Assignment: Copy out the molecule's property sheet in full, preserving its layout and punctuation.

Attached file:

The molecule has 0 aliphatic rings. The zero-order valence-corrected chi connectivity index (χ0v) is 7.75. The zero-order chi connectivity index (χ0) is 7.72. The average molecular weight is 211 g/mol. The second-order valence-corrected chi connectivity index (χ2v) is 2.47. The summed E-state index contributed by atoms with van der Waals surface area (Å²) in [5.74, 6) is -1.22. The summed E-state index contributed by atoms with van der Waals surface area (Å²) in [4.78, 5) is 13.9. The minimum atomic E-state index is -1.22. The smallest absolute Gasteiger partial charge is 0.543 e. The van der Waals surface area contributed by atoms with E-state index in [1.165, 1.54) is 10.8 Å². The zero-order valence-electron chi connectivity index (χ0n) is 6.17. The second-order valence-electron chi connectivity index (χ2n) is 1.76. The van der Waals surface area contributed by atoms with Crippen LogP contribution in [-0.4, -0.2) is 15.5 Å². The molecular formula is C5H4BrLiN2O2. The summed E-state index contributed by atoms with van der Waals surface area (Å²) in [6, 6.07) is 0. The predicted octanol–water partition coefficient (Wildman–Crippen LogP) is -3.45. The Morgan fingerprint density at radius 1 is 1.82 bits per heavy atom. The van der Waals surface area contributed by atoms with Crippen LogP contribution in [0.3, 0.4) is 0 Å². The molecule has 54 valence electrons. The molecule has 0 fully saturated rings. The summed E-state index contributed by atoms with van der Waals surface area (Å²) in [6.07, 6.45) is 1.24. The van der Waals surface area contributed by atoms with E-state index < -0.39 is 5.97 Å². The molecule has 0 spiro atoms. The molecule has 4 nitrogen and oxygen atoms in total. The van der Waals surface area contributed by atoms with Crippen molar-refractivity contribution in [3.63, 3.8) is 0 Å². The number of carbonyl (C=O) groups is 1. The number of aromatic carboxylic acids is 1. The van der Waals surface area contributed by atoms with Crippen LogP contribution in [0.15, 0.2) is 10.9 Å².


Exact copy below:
The molecule has 0 aliphatic rings. The zero-order valence-corrected chi connectivity index (χ0v) is 7.75. The zero-order chi connectivity index (χ0) is 7.72. The average molecular weight is 211 g/mol. The second-order valence-corrected chi connectivity index (χ2v) is 2.47. The summed E-state index contributed by atoms with van der Waals surface area (Å²) in [5.74, 6) is -1.22. The summed E-state index contributed by atoms with van der Waals surface area (Å²) in [4.78, 5) is 13.9. The minimum atomic E-state index is -1.22. The smallest absolute Gasteiger partial charge is 0.543 e. The van der Waals surface area contributed by atoms with E-state index in [1.165, 1.54) is 10.8 Å². The zero-order valence-electron chi connectivity index (χ0n) is 6.17. The second-order valence-electron chi connectivity index (χ2n) is 1.76. The van der Waals surface area contributed by atoms with Crippen LogP contribution in [-0.4, -0.2) is 15.5 Å². The molecular formula is C5H4BrLiN2O2. The summed E-state index contributed by atoms with van der Waals surface area (Å²) in [6, 6.07) is 0. The predicted octanol–water partition coefficient (Wildman–Crippen LogP) is -3.45. The Morgan fingerprint density at radius 1 is 1.82 bits per heavy atom. The van der Waals surface area contributed by atoms with Crippen LogP contribution in [0.3, 0.4) is 0 Å². The molecule has 54 valence electrons. The molecule has 0 fully saturated rings. The summed E-state index contributed by atoms with van der Waals surface area (Å²) in [6.07, 6.45) is 1.24. The van der Waals surface area contributed by atoms with E-state index < -0.39 is 5.97 Å². The molecule has 0 spiro atoms. The molecule has 4 nitrogen and oxygen atoms in total. The van der Waals surface area contributed by atoms with Crippen molar-refractivity contribution in [3.63, 3.8) is 0 Å². The number of carbonyl (C=O) groups is 1. The number of aromatic carboxylic acids is 1. The van der Waals surface area contributed by atoms with Crippen LogP contribution in [0.15, 0.2) is 10.9 Å².